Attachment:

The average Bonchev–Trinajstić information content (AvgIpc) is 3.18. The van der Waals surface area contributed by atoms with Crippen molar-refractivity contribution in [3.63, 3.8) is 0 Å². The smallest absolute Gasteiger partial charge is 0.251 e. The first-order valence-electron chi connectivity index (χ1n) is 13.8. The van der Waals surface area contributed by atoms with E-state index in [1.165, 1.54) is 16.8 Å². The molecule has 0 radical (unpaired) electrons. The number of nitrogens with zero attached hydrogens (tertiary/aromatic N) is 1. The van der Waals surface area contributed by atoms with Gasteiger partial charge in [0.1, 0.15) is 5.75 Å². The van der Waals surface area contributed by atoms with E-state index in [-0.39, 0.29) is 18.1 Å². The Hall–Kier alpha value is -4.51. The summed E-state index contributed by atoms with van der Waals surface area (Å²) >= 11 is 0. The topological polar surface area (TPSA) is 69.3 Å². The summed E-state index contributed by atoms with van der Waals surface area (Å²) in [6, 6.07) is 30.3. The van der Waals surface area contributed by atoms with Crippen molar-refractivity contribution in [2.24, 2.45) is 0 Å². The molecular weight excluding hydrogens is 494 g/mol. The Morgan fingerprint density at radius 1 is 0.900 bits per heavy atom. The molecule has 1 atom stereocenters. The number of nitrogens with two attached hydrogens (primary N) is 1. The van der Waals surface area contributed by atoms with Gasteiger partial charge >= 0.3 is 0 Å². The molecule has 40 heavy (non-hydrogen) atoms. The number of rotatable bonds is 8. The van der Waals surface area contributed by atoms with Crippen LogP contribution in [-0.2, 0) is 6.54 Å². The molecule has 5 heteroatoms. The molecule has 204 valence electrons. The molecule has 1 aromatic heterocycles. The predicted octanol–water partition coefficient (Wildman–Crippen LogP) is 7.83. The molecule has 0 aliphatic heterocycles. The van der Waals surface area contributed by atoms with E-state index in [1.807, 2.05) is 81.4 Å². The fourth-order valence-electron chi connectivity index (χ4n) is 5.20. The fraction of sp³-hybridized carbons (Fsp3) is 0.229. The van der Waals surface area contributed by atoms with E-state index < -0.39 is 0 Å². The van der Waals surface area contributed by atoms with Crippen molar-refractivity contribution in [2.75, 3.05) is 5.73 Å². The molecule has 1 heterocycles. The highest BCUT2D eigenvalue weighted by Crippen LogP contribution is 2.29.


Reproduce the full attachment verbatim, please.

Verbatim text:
The average Bonchev–Trinajstić information content (AvgIpc) is 3.18. The van der Waals surface area contributed by atoms with Crippen molar-refractivity contribution in [3.63, 3.8) is 0 Å². The smallest absolute Gasteiger partial charge is 0.251 e. The first-order valence-electron chi connectivity index (χ1n) is 13.8. The van der Waals surface area contributed by atoms with E-state index in [1.165, 1.54) is 16.8 Å². The molecule has 0 radical (unpaired) electrons. The number of nitrogens with zero attached hydrogens (tertiary/aromatic N) is 1. The van der Waals surface area contributed by atoms with Gasteiger partial charge in [0.1, 0.15) is 5.75 Å². The van der Waals surface area contributed by atoms with E-state index in [-0.39, 0.29) is 18.1 Å². The Hall–Kier alpha value is -4.51. The summed E-state index contributed by atoms with van der Waals surface area (Å²) >= 11 is 0. The topological polar surface area (TPSA) is 69.3 Å². The summed E-state index contributed by atoms with van der Waals surface area (Å²) in [6, 6.07) is 30.3. The van der Waals surface area contributed by atoms with Crippen molar-refractivity contribution in [2.24, 2.45) is 0 Å². The molecular weight excluding hydrogens is 494 g/mol. The Morgan fingerprint density at radius 1 is 0.900 bits per heavy atom. The molecule has 1 atom stereocenters. The number of nitrogens with two attached hydrogens (primary N) is 1. The van der Waals surface area contributed by atoms with Gasteiger partial charge >= 0.3 is 0 Å². The molecule has 40 heavy (non-hydrogen) atoms. The number of rotatable bonds is 8. The van der Waals surface area contributed by atoms with Crippen LogP contribution in [-0.2, 0) is 6.54 Å². The molecule has 5 heteroatoms. The molecule has 204 valence electrons. The molecule has 1 aromatic heterocycles. The predicted octanol–water partition coefficient (Wildman–Crippen LogP) is 7.83. The molecule has 0 aliphatic heterocycles. The van der Waals surface area contributed by atoms with E-state index in [1.807, 2.05) is 81.4 Å². The fourth-order valence-electron chi connectivity index (χ4n) is 5.20. The fraction of sp³-hybridized carbons (Fsp3) is 0.229. The van der Waals surface area contributed by atoms with E-state index < -0.39 is 0 Å². The van der Waals surface area contributed by atoms with Crippen molar-refractivity contribution in [2.75, 3.05) is 5.73 Å². The molecule has 1 heterocycles. The highest BCUT2D eigenvalue weighted by Crippen LogP contribution is 2.29.